The right book can change our life forever. It’s a secret weapon that we carry with us, especially as we travel and discover not only the world we live in, but explore who we are as a human being. There are millions of books out there “in the cloud” and in the bookstores, but only a few deserve our attention and will continue to deserve our attention. We’ve handpicked 25 amazing books you must read before you travel the world or set out on a quest to explore yourself. Use these books as your guide; a handbook you can refer to anytime you feel lost or need inspiration.
Here are the 25 books you must read…
This is by far one of the best (and the most translated) books you must read on following your dreams. The Alchemist is a story about following your dreams. The story follows a young shepherd boy from Spain to Egypt as he follows his heart, goes with the flow, learns to love, and learns the meaning of life. Whatever your dream entails, this book will fill up you with inspiration.
“If you can concentrate always on the present, you’ll be a happy man… Life will be a party for you, a grand festival, because life is the moment we’re living right now.”
This book is a must-read for those new to long-term travel. The author Rolf spent 10 years on the road (he even walked across Israel) and his book contains valuable insights, quotes, and a lot of practical information. From saving to planning to life on the road, this is a must for newbies.
Don’t be so quick to judge this book by its title. It has been a life-changing movement for millions of people around the world, who have gone out to start their own business, live a digital nomadic life, and travel the world. The author, Tim Ferriss, is a self-claimed “Human Guinea Pig,” performing life experiments on himself that will fascinate you like losing 50lbs in record time, running a business while traveling, and creating early mini-retirements for yourself.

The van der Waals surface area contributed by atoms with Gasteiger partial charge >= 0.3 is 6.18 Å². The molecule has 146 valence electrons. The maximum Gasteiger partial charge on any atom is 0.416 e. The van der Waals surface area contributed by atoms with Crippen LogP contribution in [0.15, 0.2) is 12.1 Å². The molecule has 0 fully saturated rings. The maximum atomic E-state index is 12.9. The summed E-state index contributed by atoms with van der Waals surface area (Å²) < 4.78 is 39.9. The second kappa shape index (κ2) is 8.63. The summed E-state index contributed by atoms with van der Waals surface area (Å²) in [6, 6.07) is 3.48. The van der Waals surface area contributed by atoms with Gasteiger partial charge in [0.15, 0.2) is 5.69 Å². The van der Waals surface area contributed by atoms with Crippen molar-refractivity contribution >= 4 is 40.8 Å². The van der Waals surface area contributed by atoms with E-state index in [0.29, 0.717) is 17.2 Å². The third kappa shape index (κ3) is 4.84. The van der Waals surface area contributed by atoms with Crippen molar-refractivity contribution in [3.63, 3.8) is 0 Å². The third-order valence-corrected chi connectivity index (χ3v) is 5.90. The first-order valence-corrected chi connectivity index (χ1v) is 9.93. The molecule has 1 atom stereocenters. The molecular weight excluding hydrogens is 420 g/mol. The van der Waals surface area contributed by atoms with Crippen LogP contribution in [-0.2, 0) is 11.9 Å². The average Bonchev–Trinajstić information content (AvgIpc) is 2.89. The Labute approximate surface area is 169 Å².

If there’s one takeaway from this book, it’s that anyone can create extraordinary change for those who need it most. Adam Braun traveled the world, and ran into a young boy during his trip. When Adam asked him what he wanted most in the world, the boy responded “a pencil.” This is when Adam started his “for-purpose” organization called Pencils of Promise, where they have now gone out to build hundreds of schools in Nicaragua, Laos, and Thailand, and providing full-time education to tens of thousands of children in need.
This book is a unique mix of autobiography, business history, and travel book. It traces Tony and Maureen Wheeler’s (the founders of Lonely Planet) personal story as well as the often bumpy evolution of their travel guide business into the world’s largest independent travel publishing company.
This is the extraordinary story of Bruce Poon Tip’s personal adventure, starting with his first-person account of how he honed his entrepreneurial instincts to start and develop G Adventures, the world’s most successful adventure travel company, which now operates more than 100 countries, on all seven continents, serving more than 100,000 customers every year. Along the way, Poon Tip reveals his unusual management secrets that not only keep his employees fully engaged and energized but also keeps his customers extremely happy.
On The Road features a series of trips made by Kerouac and his Beat Generation friends across America in the years after the Second World War. Through the eyes of narrator Sal Paradise (Kerouac himself) the reader is transported from New York to Denver to San Francisco and LA. Along the way there’s jazz, poetry and drugs. A thrilling story that brings you back to the exciting moments of history.